Android banking Trojan evolves to evade detection and strike globally


Android banking Trojan Medusa has returned after almost a yearlong hiatus and is now even more dangerous. The new variant of the Trojan is lightweight and requests fewer device permissions to avoid detection.

First identified in 2020, Medusa is a Turkish-linked banking Trojan that initially targeted Turkish financial institutions. 

It expanded rapidly by 2022, launching major campaigns in North America and Europe, causing significant monetary harm. Medusa’s new variant is now targeting Android users across the globe, including those located in the U.S., Canada, Spain, France, Italy, the U.K. and Turkey.

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man with android

A man looking at his Android phone. (Kurt “CyberGuy” Knutsson)

How does the Medusa Android Trojan evade detection?

Since July 2023, Medusa attacks are back with a new version. Cybersecurity experts from Cleafy found a spike in the number of installs of an app called “4K Sports.” This app is being used by hackers to put malware on people’s Android phones. The new malware is an upgraded Medusa with big changes in how it works.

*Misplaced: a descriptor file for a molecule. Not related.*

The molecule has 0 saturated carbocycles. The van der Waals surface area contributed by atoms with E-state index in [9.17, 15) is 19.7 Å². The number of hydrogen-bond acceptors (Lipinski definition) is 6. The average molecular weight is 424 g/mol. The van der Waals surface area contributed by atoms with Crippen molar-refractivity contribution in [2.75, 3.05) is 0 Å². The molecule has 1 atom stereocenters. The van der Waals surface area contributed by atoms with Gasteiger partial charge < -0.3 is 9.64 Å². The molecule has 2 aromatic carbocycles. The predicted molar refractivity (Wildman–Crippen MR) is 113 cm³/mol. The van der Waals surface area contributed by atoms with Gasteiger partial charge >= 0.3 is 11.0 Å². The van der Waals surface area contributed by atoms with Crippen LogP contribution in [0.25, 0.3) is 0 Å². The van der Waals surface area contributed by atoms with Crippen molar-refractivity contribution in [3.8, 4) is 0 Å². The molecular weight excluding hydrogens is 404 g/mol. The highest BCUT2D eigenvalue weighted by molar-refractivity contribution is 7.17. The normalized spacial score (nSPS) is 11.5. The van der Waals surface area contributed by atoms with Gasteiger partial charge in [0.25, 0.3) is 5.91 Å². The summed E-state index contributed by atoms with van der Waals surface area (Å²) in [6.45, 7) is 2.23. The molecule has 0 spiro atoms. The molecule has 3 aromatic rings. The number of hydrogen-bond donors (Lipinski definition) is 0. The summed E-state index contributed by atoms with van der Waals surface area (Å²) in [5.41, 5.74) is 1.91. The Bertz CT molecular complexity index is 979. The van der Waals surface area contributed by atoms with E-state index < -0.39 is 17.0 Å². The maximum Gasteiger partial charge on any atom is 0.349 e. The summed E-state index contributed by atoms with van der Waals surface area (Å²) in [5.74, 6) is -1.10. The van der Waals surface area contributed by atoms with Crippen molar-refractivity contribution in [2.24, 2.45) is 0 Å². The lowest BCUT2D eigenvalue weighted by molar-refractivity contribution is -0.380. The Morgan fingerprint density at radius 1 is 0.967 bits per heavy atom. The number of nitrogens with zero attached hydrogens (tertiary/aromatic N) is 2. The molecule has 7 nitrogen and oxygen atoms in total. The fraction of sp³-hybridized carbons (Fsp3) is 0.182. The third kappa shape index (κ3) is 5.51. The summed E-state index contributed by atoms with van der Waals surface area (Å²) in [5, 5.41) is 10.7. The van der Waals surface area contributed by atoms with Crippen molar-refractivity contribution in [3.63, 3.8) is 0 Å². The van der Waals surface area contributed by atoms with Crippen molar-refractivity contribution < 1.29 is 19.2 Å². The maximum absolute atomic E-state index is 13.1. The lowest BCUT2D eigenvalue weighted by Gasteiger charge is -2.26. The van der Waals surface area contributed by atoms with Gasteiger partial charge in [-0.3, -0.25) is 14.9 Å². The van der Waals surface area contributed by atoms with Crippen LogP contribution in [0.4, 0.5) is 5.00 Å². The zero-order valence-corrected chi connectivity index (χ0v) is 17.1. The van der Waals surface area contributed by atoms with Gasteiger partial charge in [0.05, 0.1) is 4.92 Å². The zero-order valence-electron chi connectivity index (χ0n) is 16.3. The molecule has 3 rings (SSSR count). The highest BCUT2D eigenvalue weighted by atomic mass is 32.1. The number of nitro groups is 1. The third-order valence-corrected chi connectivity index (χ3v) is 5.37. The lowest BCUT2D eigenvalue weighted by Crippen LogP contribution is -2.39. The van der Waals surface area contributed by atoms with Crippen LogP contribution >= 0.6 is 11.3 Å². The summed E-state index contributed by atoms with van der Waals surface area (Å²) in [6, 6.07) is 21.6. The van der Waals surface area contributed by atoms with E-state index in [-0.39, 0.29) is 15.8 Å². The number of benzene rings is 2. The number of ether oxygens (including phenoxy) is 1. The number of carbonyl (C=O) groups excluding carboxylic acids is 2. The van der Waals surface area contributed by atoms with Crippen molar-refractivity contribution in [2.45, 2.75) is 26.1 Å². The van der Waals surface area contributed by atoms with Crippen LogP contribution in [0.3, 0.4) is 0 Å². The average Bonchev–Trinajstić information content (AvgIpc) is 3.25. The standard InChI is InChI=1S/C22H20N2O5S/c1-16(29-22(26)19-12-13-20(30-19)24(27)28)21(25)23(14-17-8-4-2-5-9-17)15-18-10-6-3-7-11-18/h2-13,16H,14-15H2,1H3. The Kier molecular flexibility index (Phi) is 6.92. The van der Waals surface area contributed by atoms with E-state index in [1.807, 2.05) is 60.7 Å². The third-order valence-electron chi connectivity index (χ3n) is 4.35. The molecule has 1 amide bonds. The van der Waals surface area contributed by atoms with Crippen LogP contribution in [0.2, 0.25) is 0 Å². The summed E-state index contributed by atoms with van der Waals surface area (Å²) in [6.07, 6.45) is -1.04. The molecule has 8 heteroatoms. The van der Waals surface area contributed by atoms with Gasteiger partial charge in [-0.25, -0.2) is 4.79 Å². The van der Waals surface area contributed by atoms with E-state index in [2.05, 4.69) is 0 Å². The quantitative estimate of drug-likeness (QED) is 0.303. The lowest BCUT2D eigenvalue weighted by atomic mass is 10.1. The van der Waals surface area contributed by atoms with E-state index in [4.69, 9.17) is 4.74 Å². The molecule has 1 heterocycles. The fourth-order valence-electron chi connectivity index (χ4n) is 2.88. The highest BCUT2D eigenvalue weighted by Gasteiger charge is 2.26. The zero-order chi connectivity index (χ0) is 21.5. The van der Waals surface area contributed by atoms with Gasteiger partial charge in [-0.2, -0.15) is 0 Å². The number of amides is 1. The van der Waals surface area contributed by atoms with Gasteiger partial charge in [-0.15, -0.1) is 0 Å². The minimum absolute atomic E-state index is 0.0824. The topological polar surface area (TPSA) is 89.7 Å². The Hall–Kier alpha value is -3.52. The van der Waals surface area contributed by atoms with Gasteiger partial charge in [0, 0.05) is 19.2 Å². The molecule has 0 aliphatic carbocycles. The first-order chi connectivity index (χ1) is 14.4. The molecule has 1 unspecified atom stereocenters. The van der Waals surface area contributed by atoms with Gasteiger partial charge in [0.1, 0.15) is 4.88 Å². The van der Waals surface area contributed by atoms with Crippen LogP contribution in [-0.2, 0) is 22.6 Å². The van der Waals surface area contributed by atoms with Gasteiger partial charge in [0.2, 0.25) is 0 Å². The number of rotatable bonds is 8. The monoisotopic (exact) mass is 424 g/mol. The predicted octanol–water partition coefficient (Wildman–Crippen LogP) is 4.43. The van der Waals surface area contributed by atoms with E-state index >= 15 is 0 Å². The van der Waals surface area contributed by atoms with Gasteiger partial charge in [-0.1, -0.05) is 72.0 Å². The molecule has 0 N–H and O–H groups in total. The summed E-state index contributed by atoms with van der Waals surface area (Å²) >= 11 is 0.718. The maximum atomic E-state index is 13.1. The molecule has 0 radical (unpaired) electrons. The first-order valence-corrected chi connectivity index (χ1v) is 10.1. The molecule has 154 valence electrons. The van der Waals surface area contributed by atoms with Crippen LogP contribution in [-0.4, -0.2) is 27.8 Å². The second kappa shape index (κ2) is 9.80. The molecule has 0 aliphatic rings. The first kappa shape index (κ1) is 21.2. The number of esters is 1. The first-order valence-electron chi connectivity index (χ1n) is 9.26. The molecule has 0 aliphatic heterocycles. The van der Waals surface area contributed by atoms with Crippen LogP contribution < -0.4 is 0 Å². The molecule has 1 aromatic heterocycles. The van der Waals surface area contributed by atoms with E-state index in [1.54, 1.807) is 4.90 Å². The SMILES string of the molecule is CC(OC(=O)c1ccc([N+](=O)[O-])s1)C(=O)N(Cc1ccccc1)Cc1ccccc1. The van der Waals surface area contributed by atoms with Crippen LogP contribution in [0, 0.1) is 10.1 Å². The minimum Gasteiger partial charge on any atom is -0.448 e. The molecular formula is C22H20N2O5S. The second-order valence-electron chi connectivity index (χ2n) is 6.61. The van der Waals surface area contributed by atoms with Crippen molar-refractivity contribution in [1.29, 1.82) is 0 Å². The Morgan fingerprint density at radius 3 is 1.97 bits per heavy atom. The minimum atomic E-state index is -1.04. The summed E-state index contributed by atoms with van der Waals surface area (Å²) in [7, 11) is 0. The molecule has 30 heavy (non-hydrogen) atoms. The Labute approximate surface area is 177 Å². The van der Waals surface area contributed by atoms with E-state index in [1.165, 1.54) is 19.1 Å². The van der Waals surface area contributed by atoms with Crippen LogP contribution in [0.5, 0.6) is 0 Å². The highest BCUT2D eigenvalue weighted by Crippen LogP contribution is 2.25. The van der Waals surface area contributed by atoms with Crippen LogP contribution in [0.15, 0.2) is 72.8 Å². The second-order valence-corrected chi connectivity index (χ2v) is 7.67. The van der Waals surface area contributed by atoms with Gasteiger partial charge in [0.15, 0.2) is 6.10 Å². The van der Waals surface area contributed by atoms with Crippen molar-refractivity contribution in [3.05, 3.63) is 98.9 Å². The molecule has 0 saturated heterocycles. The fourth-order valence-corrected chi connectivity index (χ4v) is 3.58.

It asks for fewer permissions, making it sneakier. It still requests Accessibility Services, which is a big red flag. Android’s Accessibility Service is a powerful tool that helps people with disabilities use mobile devices more easily. When you grant an app Accessibility permissions, you’re essentially giving it the ability to do whatever it wants on your phone.

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Cybercriminals are aware of this, so most malware that infects your phone will ask for Accessibility permissions. You should be immediately suspicious when an app requests permissions in this area. Medusa’s new variant also requests Broadcasting SMS, Internet Foreground Service and Package Management permissions.

The Android Trojan now has 17 fewer commands than before but adds five new ones, like setting a black screen overlay, taking screenshots and more.

Cleafy reveals that hackers are using not only the 4K Sports app to install Medusa but also fake apps like Google Chrome, InatTV, Purolator and 5G. In the U.S., Chrome, InatTV and Purolator are the main apps being misused by these hackers.

person on android

A person on their Android phone. (Kurt “CyberGuy” Knutsson)

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What is the scale of the Medusa cyberattack?